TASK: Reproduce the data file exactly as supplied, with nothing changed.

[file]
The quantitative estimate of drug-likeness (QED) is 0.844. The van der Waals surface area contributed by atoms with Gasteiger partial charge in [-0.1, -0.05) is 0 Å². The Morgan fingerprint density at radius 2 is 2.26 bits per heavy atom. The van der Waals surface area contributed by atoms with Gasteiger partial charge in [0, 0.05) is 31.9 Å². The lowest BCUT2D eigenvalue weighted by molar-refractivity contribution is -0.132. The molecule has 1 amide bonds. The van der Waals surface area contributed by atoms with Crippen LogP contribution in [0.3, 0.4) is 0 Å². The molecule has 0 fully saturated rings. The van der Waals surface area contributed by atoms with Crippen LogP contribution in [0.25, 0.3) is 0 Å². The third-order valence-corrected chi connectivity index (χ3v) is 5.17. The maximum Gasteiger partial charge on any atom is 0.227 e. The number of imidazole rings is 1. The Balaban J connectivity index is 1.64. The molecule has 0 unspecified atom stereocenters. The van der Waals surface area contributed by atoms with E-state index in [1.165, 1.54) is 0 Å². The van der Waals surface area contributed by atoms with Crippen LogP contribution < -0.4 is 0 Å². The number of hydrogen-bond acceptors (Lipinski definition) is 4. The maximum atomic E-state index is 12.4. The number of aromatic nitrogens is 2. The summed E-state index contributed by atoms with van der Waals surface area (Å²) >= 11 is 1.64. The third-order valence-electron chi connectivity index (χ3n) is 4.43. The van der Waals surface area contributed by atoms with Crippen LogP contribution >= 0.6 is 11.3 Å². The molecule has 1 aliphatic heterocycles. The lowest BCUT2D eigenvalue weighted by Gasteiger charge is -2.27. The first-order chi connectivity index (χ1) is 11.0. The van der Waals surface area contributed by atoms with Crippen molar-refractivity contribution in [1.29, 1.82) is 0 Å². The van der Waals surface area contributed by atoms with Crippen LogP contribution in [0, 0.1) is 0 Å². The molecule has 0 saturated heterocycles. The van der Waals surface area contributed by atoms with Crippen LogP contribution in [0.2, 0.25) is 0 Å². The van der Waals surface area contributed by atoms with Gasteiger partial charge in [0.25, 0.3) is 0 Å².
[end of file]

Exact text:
The quantitative estimate of drug-likeness (QED) is 0.844. The van der Waals surface area contributed by atoms with Gasteiger partial charge in [-0.1, -0.05) is 0 Å². The Morgan fingerprint density at radius 2 is 2.26 bits per heavy atom. The van der Waals surface area contributed by atoms with Gasteiger partial charge in [0, 0.05) is 31.9 Å². The lowest BCUT2D eigenvalue weighted by molar-refractivity contribution is -0.132. The molecule has 1 amide bonds. The van der Waals surface area contributed by atoms with Crippen LogP contribution in [0.3, 0.4) is 0 Å². The molecule has 0 fully saturated rings. The van der Waals surface area contributed by atoms with Crippen LogP contribution in [0.25, 0.3) is 0 Å². The third-order valence-corrected chi connectivity index (χ3v) is 5.17. The maximum Gasteiger partial charge on any atom is 0.227 e. The number of imidazole rings is 1. The Balaban J connectivity index is 1.64. The molecule has 0 unspecified atom stereocenters. The van der Waals surface area contributed by atoms with E-state index in [1.165, 1.54) is 0 Å². The van der Waals surface area contributed by atoms with Crippen LogP contribution < -0.4 is 0 Å². The number of hydrogen-bond acceptors (Lipinski definition) is 4. The maximum atomic E-state index is 12.4. The number of aromatic nitrogens is 2. The summed E-state index contributed by atoms with van der Waals surface area (Å²) >= 11 is 1.64. The third-order valence-electron chi connectivity index (χ3n) is 4.43. The van der Waals surface area contributed by atoms with Crippen LogP contribution >= 0.6 is 11.3 Å². The molecule has 1 aliphatic heterocycles. The lowest BCUT2D eigenvalue weighted by Gasteiger charge is -2.27. The first-order chi connectivity index (χ1) is 11.0. The van der Waals surface area contributed by atoms with Crippen molar-refractivity contribution in [1.29, 1.82) is 0 Å². The van der Waals surface area contributed by atoms with Crippen LogP contribution in [0, 0.1) is 0 Å². The molecule has 0 saturated heterocycles. The van der Waals surface area contributed by atoms with Crippen LogP contribution in [0.2, 0.25) is 0 Å². The van der Waals surface area contributed by atoms with Gasteiger partial charge in [0.25, 0.3) is 0 Å².